Customer("Teija Tonkeli")res4: Customer = #2 Teija Tonkeli
Customerres5: Customer.type = Customer$@185ea23

Customer is the type of all the instances of class Customer.

Customer.type is the type of class Customer’s companion object (and no other object).


To readers who have previously programmed in Java or related languages: the variables and methods that are defined as static in those languages are often defined in singleton objects (and companion objects especially) in Scala. In Scala, you have no need for (and the language does not provide) a static modifier.

Uses for companion objects

An instance counter for a class is a classic introductory example that serves to clarify the basic concept of a companion object. Here are a couple of other uses for companion objects that are more common in practice:

  1. Constants: a companion object is a nice place for storing constants. Many constants pertain to a class in general and are not instance-specific. For example, the StarCoords companion object defines the constants MinValue and MaxValue that represent the edges of the coordinate system (-1.0 and +1.0).

  2. Auxiliary functions: Sometimes, you’ll want to define a function that’s associated with a class but isn’t a method on the class’s instances. In such cases, you can write the function as a method on the class’s companion object. The companion object will then serve as a convenient place for keeping auxiliary functions that are related to the class. Those functions may be public or — if intended to be used by the class alone — private.

It’s never absolutely necessary to define a companion object, in the sense that one couldn’t make a program work without one. But for the above use cases, companions provide a nice, clean solution. Many classes in the Scala API have a companion object.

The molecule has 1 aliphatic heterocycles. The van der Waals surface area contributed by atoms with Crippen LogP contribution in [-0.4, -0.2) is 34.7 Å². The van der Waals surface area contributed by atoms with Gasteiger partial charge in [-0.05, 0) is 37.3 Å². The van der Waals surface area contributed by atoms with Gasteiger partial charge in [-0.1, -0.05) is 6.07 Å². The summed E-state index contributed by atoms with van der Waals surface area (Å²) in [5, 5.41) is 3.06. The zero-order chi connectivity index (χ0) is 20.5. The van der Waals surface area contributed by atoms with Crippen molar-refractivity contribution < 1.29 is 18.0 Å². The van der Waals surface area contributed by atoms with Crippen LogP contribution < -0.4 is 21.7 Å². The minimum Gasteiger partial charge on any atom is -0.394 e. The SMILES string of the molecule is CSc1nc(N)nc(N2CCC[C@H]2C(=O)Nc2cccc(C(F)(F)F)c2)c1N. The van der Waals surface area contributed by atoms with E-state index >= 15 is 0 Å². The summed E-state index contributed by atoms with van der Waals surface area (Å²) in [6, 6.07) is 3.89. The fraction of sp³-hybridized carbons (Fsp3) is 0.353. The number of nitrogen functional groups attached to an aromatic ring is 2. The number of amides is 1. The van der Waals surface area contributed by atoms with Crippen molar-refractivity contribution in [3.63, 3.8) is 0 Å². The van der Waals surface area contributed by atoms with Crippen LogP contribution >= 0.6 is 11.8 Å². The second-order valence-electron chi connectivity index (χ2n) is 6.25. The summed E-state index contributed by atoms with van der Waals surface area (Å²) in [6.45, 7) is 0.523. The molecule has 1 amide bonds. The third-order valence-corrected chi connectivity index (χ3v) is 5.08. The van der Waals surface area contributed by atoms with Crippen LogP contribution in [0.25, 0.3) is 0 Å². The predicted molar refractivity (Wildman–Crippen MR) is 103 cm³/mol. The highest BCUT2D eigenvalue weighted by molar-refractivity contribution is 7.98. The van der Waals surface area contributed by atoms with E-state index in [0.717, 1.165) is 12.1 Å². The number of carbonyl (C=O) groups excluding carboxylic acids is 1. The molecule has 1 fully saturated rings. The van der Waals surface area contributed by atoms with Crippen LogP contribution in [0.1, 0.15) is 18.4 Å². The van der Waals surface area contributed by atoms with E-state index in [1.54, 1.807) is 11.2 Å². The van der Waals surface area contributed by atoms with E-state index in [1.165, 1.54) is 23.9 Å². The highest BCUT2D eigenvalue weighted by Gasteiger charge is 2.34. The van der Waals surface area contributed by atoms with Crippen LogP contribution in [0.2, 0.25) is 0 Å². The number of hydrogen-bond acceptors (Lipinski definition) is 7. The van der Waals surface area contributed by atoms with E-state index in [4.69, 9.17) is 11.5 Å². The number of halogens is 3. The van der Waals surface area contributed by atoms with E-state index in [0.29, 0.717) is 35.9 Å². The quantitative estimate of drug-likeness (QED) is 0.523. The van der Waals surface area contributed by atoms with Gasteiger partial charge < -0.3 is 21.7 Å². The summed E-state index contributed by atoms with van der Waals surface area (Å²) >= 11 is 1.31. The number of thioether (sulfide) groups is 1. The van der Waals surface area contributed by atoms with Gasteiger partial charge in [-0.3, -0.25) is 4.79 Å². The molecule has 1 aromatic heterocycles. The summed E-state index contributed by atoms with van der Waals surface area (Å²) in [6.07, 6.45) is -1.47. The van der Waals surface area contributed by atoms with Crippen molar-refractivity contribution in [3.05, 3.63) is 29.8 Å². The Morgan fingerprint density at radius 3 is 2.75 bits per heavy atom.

Bonus Material

The remaining topics in this chapter aren’t important for O1 or indeed for learning to program in general, but they are occasionally useful when programming in Scala.

Using a singleton object as a package

Scala lets us import methods — and variables, too — from an object. Let’s try it:

object toolkit:
  def sumOfThree(a: Int, b: Int, c: Int) = a + b + c
  val Greeting = "Ave!"// defined object toolkit
import toolkit.*

That imports the contents of the toolkit singleton. With that done, we can access those methods and variables without mentioning the object’s name, as shown below.

sumOfThree(100,10,1)res6: Int = 111
Greetingres7: String = Ave!

Now the sumOfThree call, for example, doesn’t look like we’re calling a singleton object’s method. We invoke sumOfThree as if no target object was involved at all.

Every now and then, you may find it convenient to define such a “package-like” singleton object, which is meant to be imported from and which contains an assortment of methods that are more or less related to each other and .

println, readLine, and "package-like" objects in the Scala API

The familiar println function is actually a method on a singleton object named Predef. This one particular object has an elevated status in Scala: its methods can be called in any Scala program without an import and without an explicit reference to the object.

As for readLine, you learned to use it in Chapter 2.7 by first importing*. As you did that, you essentially used a singleton object named StdIn as a “package-like object”.

importing just about anywhere